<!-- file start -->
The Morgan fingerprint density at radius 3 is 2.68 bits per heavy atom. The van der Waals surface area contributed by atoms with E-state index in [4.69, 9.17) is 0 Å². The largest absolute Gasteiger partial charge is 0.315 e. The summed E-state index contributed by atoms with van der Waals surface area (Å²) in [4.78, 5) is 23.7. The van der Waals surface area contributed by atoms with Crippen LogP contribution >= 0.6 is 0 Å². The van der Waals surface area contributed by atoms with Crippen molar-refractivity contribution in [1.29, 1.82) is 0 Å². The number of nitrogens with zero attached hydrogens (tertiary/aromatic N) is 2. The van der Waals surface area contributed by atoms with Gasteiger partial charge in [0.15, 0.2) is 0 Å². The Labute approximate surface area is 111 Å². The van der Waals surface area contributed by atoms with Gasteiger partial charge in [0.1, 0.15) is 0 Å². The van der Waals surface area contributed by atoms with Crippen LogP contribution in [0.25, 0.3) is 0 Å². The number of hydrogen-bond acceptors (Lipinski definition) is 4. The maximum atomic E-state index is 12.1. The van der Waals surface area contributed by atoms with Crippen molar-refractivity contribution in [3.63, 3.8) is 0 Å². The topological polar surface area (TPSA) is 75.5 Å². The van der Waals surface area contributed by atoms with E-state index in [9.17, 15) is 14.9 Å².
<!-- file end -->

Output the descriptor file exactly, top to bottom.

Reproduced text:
The Morgan fingerprint density at radius 3 is 2.68 bits per heavy atom. The van der Waals surface area contributed by atoms with E-state index in [4.69, 9.17) is 0 Å². The largest absolute Gasteiger partial charge is 0.315 e. The summed E-state index contributed by atoms with van der Waals surface area (Å²) in [4.78, 5) is 23.7. The van der Waals surface area contributed by atoms with Crippen LogP contribution >= 0.6 is 0 Å². The van der Waals surface area contributed by atoms with Crippen molar-refractivity contribution in [1.29, 1.82) is 0 Å². The number of nitrogens with zero attached hydrogens (tertiary/aromatic N) is 2. The van der Waals surface area contributed by atoms with Gasteiger partial charge in [0.15, 0.2) is 0 Å². The Labute approximate surface area is 111 Å². The van der Waals surface area contributed by atoms with Gasteiger partial charge in [0.1, 0.15) is 0 Å². The van der Waals surface area contributed by atoms with Crippen LogP contribution in [0.25, 0.3) is 0 Å². The number of hydrogen-bond acceptors (Lipinski definition) is 4. The maximum atomic E-state index is 12.1. The van der Waals surface area contributed by atoms with Crippen molar-refractivity contribution in [3.63, 3.8) is 0 Å². The topological polar surface area (TPSA) is 75.5 Å². The van der Waals surface area contributed by atoms with E-state index in [9.17, 15) is 14.9 Å².